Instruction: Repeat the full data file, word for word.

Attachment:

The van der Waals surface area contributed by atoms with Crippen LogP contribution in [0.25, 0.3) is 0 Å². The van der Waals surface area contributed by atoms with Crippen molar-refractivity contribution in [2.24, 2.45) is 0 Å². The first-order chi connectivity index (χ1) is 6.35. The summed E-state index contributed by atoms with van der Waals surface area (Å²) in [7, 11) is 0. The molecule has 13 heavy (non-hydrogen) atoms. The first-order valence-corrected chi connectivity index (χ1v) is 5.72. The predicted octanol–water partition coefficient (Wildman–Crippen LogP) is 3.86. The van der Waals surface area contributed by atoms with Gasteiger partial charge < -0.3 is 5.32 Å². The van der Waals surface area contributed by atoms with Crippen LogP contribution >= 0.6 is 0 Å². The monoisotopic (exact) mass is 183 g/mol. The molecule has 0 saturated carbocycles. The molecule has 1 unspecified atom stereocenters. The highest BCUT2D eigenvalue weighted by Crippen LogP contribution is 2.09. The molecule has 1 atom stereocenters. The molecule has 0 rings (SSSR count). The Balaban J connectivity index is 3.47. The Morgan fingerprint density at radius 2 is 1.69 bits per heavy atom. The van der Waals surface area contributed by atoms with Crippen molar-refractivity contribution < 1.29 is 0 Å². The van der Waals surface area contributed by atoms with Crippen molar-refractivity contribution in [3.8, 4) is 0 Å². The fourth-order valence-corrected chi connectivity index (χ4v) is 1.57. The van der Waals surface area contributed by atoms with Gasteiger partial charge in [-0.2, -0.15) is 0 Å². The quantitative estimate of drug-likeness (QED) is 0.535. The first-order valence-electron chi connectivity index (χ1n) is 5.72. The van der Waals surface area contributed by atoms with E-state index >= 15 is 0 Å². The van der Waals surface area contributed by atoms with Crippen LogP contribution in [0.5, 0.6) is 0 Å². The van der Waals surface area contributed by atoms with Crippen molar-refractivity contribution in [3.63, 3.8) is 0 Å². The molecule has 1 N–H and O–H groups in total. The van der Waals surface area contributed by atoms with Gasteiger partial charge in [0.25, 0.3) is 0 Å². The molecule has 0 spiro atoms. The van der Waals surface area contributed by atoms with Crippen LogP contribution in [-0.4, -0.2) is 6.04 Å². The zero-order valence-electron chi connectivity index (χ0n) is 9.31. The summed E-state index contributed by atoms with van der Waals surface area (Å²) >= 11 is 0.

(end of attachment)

The van der Waals surface area contributed by atoms with Crippen LogP contribution in [0.25, 0.3) is 0 Å². The van der Waals surface area contributed by atoms with Crippen molar-refractivity contribution in [2.24, 2.45) is 0 Å². The first-order chi connectivity index (χ1) is 6.35. The summed E-state index contributed by atoms with van der Waals surface area (Å²) in [7, 11) is 0. The molecule has 13 heavy (non-hydrogen) atoms. The first-order valence-corrected chi connectivity index (χ1v) is 5.72. The predicted octanol–water partition coefficient (Wildman–Crippen LogP) is 3.86. The van der Waals surface area contributed by atoms with Gasteiger partial charge < -0.3 is 5.32 Å². The van der Waals surface area contributed by atoms with Crippen LogP contribution >= 0.6 is 0 Å². The monoisotopic (exact) mass is 183 g/mol. The molecule has 0 saturated carbocycles. The molecule has 1 unspecified atom stereocenters. The highest BCUT2D eigenvalue weighted by Crippen LogP contribution is 2.09. The molecule has 1 atom stereocenters. The molecule has 0 rings (SSSR count). The Balaban J connectivity index is 3.47. The Morgan fingerprint density at radius 2 is 1.69 bits per heavy atom. The van der Waals surface area contributed by atoms with Crippen molar-refractivity contribution < 1.29 is 0 Å². The van der Waals surface area contributed by atoms with Crippen molar-refractivity contribution in [3.8, 4) is 0 Å². The fourth-order valence-corrected chi connectivity index (χ4v) is 1.57. The van der Waals surface area contributed by atoms with Gasteiger partial charge in [-0.2, -0.15) is 0 Å². The quantitative estimate of drug-likeness (QED) is 0.535. The first-order valence-electron chi connectivity index (χ1n) is 5.72. The van der Waals surface area contributed by atoms with E-state index >= 15 is 0 Å². The van der Waals surface area contributed by atoms with Crippen LogP contribution in [0.5, 0.6) is 0 Å². The van der Waals surface area contributed by atoms with Crippen molar-refractivity contribution in [3.63, 3.8) is 0 Å². The molecule has 1 N–H and O–H groups in total. The van der Waals surface area contributed by atoms with Gasteiger partial charge in [0.25, 0.3) is 0 Å². The molecule has 0 spiro atoms. The van der Waals surface area contributed by atoms with Crippen LogP contribution in [-0.4, -0.2) is 6.04 Å². The zero-order valence-electron chi connectivity index (χ0n) is 9.31. The summed E-state index contributed by atoms with van der Waals surface area (Å²) >= 11 is 0.